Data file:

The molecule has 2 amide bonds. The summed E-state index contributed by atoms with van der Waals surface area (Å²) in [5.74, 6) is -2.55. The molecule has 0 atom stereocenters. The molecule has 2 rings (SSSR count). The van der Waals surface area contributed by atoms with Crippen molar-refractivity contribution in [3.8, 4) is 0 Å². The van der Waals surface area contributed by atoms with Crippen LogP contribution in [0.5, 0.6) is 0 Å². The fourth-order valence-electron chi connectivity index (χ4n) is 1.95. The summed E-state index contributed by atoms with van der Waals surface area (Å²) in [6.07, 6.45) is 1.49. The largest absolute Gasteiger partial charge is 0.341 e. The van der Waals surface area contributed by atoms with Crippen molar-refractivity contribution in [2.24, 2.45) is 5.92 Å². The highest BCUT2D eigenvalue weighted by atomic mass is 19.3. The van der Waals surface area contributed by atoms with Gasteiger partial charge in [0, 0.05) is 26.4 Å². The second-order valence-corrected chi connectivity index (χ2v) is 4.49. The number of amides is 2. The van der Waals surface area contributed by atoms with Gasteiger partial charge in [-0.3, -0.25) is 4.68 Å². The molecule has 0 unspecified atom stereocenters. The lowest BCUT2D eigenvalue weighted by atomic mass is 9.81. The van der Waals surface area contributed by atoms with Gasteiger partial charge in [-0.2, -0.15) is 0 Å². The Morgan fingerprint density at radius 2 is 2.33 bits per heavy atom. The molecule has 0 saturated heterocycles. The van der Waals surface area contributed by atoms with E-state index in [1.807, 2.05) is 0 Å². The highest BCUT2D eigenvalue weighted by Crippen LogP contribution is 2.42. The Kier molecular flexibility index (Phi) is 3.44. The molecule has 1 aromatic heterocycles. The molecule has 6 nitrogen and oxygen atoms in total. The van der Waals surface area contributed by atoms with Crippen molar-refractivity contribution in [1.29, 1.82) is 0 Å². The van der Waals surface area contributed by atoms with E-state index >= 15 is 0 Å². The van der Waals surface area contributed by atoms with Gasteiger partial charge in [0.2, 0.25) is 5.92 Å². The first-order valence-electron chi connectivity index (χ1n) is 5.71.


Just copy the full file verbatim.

The molecule has 2 amide bonds. The summed E-state index contributed by atoms with van der Waals surface area (Å²) in [5.74, 6) is -2.55. The molecule has 0 atom stereocenters. The molecule has 2 rings (SSSR count). The van der Waals surface area contributed by atoms with Crippen molar-refractivity contribution in [3.8, 4) is 0 Å². The van der Waals surface area contributed by atoms with Crippen LogP contribution in [0.5, 0.6) is 0 Å². The fourth-order valence-electron chi connectivity index (χ4n) is 1.95. The summed E-state index contributed by atoms with van der Waals surface area (Å²) in [6.07, 6.45) is 1.49. The largest absolute Gasteiger partial charge is 0.341 e. The van der Waals surface area contributed by atoms with Crippen molar-refractivity contribution in [2.24, 2.45) is 5.92 Å². The highest BCUT2D eigenvalue weighted by atomic mass is 19.3. The van der Waals surface area contributed by atoms with Gasteiger partial charge in [0, 0.05) is 26.4 Å². The second-order valence-corrected chi connectivity index (χ2v) is 4.49. The number of amides is 2. The van der Waals surface area contributed by atoms with Gasteiger partial charge in [-0.3, -0.25) is 4.68 Å². The molecule has 0 unspecified atom stereocenters. The lowest BCUT2D eigenvalue weighted by atomic mass is 9.81. The van der Waals surface area contributed by atoms with Gasteiger partial charge in [-0.2, -0.15) is 0 Å². The Morgan fingerprint density at radius 2 is 2.33 bits per heavy atom. The molecule has 0 saturated heterocycles. The van der Waals surface area contributed by atoms with E-state index in [1.807, 2.05) is 0 Å². The highest BCUT2D eigenvalue weighted by Crippen LogP contribution is 2.42. The Kier molecular flexibility index (Phi) is 3.44. The molecule has 1 aromatic heterocycles. The molecule has 6 nitrogen and oxygen atoms in total. The van der Waals surface area contributed by atoms with Crippen molar-refractivity contribution in [1.29, 1.82) is 0 Å². The van der Waals surface area contributed by atoms with E-state index >= 15 is 0 Å². The van der Waals surface area contributed by atoms with Gasteiger partial charge in [0.2, 0.25) is 5.92 Å². The first-order valence-electron chi connectivity index (χ1n) is 5.71.